Juno, an app soon to be released, will be Uber’s worst nightmare, but drivers and riders alike will rejoice. Juno will provide a service similar to Uber, through an app interface, providing a ride to those requesting one. This app is reaching out to drivers of other apps with higher ratings, to ensure the best drivers.
What is different about Juno, and incredibly significant, is that their focus is on the drivers. As program manager, “Stanard added, ‘Juno is for the drivers’” (Hawkins). They are not going to take as large of a percentage from the drivers profit as Uber currently does. In fact, they will only take “10 percent compared to Uber's 20 to 25 percent —for at least the first two years of operation” (Hawkins). In addition, they will earn a weekly base salary just for keeping the app on, and they will earn shares of the company. Currently the main problem with Uber, are the people leaving the company due to the ever-lowering fares, leading to the salaries of the drivers rapidly decreasing. That results in fewer drivers, and therefore higher surges, that occur more frequently. With Juno, there will be more drivers, making it more convenient for those who quickly need a ride. Individuals will be more encouraged to drive for the company, due to Juno’s focus on their satisfaction. In addition, surges will not be a problem: ”The startup says it won't have surge pricing to start out, but it will pay drivers ‘a surge fare’ during periods of peak demand” (Hawkins). This benefits both the riders, as well as the drivers. The riders will not have to be paying an increased amount, and the drivers will still be making what they deserve. Besides pulling in more drivers in general, they are looking to pull in the best drivers: “The startup is trying to recruit as many Uber drivers with ratings of 4.75 and above before it launches in New York City sometime this summer” (Hawkins). If they are only pulling in highly rated drivers, Juno’s service will be better; an individual would be more confident that they will be getting a good, reliable driver. Beyond good service, they will know the ride will be safe. A person traveling alone would not have to worry about getting a driver that would harm them, for most likely a dangerous driver would not have a good Uber rating.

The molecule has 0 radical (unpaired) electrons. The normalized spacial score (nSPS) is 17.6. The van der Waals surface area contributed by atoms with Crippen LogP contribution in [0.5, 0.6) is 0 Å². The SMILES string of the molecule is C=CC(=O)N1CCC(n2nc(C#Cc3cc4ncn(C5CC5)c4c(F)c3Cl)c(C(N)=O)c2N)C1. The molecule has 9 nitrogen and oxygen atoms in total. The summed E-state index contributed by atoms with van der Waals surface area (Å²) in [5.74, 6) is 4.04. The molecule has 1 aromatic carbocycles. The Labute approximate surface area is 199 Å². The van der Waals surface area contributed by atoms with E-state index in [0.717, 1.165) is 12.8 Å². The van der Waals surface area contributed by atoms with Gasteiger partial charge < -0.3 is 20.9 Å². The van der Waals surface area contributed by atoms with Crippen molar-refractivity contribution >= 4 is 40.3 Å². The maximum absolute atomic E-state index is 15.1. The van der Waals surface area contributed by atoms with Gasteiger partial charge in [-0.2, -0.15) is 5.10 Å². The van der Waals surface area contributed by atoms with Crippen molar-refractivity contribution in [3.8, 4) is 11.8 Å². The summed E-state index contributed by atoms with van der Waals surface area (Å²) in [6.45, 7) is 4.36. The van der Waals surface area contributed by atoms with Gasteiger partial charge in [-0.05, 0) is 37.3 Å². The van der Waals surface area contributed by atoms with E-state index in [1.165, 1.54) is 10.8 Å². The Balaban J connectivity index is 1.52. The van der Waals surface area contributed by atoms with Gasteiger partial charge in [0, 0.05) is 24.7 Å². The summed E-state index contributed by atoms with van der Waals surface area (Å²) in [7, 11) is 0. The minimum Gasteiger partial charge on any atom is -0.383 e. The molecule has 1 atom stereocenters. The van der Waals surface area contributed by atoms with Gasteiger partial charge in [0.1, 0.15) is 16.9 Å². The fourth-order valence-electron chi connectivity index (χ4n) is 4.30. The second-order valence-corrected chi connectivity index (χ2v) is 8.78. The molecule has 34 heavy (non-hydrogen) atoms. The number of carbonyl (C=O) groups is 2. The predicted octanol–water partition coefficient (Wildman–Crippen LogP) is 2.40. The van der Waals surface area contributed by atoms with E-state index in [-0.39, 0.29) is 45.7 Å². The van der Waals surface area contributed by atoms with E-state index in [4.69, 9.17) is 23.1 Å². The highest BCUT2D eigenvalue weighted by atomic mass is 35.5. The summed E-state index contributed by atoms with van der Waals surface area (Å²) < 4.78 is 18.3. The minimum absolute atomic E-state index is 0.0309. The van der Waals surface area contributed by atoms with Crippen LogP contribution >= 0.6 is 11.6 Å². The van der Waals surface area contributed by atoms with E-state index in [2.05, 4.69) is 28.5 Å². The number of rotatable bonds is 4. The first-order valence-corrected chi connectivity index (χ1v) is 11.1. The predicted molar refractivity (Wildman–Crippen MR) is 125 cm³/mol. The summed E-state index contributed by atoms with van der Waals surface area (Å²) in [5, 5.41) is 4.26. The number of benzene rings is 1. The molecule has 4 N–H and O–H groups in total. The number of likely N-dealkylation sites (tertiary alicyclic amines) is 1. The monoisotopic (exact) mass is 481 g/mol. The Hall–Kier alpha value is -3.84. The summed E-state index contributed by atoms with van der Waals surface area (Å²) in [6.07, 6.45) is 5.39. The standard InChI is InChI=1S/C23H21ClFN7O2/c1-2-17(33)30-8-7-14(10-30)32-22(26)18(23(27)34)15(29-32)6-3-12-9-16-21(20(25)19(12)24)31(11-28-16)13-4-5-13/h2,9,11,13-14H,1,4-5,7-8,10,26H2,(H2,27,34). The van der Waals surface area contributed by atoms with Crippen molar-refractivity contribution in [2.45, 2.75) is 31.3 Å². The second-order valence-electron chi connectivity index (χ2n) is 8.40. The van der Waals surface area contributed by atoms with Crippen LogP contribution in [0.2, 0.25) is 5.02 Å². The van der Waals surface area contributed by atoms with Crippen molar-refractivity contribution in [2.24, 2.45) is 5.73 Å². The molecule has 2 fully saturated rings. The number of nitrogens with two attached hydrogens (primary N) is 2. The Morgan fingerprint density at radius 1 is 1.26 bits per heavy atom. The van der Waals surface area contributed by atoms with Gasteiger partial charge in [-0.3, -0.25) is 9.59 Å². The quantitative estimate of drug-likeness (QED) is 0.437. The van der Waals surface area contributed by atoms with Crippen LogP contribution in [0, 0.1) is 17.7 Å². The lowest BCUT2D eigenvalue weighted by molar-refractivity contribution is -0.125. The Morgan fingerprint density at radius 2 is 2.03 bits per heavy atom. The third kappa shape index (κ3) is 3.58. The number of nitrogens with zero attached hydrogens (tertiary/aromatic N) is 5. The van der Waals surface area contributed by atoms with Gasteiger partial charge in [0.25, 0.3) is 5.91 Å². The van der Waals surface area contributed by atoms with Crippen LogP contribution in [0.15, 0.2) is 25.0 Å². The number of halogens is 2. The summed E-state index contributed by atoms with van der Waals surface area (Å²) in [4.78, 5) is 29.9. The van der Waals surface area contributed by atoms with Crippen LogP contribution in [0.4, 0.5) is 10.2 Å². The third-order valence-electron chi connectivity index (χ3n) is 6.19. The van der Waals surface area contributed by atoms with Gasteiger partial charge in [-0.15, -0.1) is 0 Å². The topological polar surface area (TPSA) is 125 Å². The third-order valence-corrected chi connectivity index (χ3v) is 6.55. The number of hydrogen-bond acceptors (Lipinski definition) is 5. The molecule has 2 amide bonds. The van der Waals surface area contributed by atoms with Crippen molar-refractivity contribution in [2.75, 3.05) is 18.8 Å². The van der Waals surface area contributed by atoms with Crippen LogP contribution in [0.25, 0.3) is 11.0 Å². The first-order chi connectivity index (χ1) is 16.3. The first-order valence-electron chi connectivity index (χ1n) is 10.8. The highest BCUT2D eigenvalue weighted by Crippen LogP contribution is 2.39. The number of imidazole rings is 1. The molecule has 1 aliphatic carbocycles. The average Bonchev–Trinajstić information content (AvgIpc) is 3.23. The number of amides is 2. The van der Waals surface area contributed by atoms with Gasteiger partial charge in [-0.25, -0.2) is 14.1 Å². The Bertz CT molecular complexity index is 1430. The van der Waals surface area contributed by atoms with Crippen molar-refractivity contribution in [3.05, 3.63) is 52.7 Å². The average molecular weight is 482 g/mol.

A vague aspect, not talked about in the article, is are they only pulling in drivers from apps with good reviews? In other words, can people who have never been a driver before become a driver for Juno. Also, how long will they be able to go paying the drivers more during a busy time, without introducing surges. Not having a surge charge is a major attraction for those switching from Uber. Finally, they will not be able to provide shares of the company to all employees forever, so how long will this benefit exist?
Hawkins, Andrew J. "Juno Wants to Woo Uber Drivers with a More Ethical Ride-sharing App." The Verge. N.p., 29 Mar. 2016. Web. 29 Mar. 2016. <http://www.theverge.com/2016/3/29/11301076/juno-uber-drivers-ride-hail-app-talmon-marco>.